In 1914, Thorstein Veblen identified the problem of trained incapacity. People who are trained in specific skills can lack the ability to adapt. Their response worked in the past, so they apply it regardless thereafter.

young girl, old woman

Young woman or old woman? Means or ends? We can focus on only one at a time.

Kenneth Burke built upon Veblen’s work, arguing that trained incapacity means one’s abilities become blindnesses. People can focus on the means or the ends, not both; their specific training makes them focus on the means. They don’t even see what they’re missing. As Burke put it, “a way of seeing is also a way of not seeing; a focus upon object A involves a neglect of object B”. This leads to goal displacement, and the dangers for software testing are obvious.

The problem of goal displacement was recognized before software development was even in its infancy. When humans specialize in organizations, they have a predictable tendency to see their particular skill as a hammer and every problem as a nail. Worse, they see their role as hitting the nail rather than building a product. Give test managers a detailed standard, and they’ll start to see the job as following the standard, not testing.

In the 1990s, British academic David Wastell studied software development shops that used structured methods, the dominant development technique at the time. Wastell found that developers used these highly detailed and prescriptive methods in exactly the same way that infants use teddy bears and security blankets: to give them a sense of comfort and help them deal with stress. In other words, a developer’s mindset betrayed that the method wasn’t a way to build better software but rather a defense mechanism to alleviate stress and anxiety.

Wastell could find no empirical evidence, either from his own research at these companies or from a survey of the findings of other experts, that structured methods worked. In fact, the resulting systems were no better than the old ones, and they took much more time and money to develop. Managers became hooked on the technique (the standard) while losing sight of the true goal. Wastell concluded the following:

Methodology becomes a fetish, a procedure used with pathological rigidity for its own sake, not as a means to an end. Used in this way, methodology provides a relief against anxiety; it insulates the practitioner from the risks and uncertainties of real engagement with people and problems.

Developers were delivering poorer results but defining that as the professional standard. Techniques that help managers cope with stress and anxiety but give an illusory, reassuring sense of control harm the end product. Developers and testers cope by focusing on technique, mastery of tools, or compliance with standards. In doing so they can feel that they are doing a good job, so long as they don’t think about whether they are really working toward the true ends of the organization or the needs of the customer.

Standards must be fit for their purpose

Is all this relevant to ISO 29119? We’re still trying to do a difficult, stressful job, and in my experience, people will cling to prescriptive processes and standards that give the illusion of being in control. Standards have credibility and huge influence simply from their status as standards. If we must have standards, they should be relevant, credible, and framed in a way that is helpful to practitioners. Crucially, they must not mislead stakeholders and regulators who don’t understand testing but who wield great influence and power.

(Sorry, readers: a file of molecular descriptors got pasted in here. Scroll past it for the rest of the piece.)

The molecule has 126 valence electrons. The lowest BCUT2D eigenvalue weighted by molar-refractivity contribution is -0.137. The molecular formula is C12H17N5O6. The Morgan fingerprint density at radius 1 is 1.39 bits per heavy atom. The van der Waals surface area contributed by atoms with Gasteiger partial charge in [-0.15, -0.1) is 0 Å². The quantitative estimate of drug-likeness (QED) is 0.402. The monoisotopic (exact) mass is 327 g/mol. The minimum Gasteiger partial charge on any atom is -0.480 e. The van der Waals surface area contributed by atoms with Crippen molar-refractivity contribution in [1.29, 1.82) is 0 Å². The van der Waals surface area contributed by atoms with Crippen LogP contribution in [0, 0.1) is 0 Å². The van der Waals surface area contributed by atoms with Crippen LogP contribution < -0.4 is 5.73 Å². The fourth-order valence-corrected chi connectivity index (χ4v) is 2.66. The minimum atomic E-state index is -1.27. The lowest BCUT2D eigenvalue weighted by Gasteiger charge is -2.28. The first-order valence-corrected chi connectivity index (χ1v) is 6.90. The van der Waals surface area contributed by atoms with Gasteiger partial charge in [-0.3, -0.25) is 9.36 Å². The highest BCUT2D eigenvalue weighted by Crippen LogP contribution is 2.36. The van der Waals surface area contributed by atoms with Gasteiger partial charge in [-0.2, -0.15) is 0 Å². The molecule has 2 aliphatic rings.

The level of detail in ISO 29119 is a real concern. Any testing standard should be in the style favored by organizations like the Institute of Internal Auditors (IIA), whose principles based professional standards cover the entire range of internal auditing but are only one-tenth as long as the three completed parts of ISO 29119. The IIA’s standards are light on detail but far more demanding in the outcomes required.

Standards must be clear about the purpose they serve if we are to ensure testing is fit for its purpose, to hark back to ISO’s definition of a standard. In my opinion, this is where ISO 29119 falls down. The standard does not clarify the purpose of testing, only the mechanism—and that mechanism focuses on documentation, not true testing. It is this lack of purpose, the why, that leads to teams concentrating on standards compliance rather than delivering valuable information to stakeholders. This is a costly mistake. Standards should be clear about the outcomes and leave the means to the judgment of practitioners.

A good example of this problem is ISO 29119’s test completion report, which is defined simply as a summary of the testing that was performed. The standard offers examples for traditional and agile projects. Both focus on the format, not the substance of the report. The examples give some metrics without context or explanation and provide no information or insight that would help stakeholders understand the product and the risk and make better decisions. Testers could comply with the standard without doing anything useful. In contrast, the IIA’s standards say audit reports must be “accurate, objective, clear, concise, constructive, complete, and timely.” Each of these criteria is defined briefly in a way that makes the standard far more demanding and useful than ISO 29119, in far less space.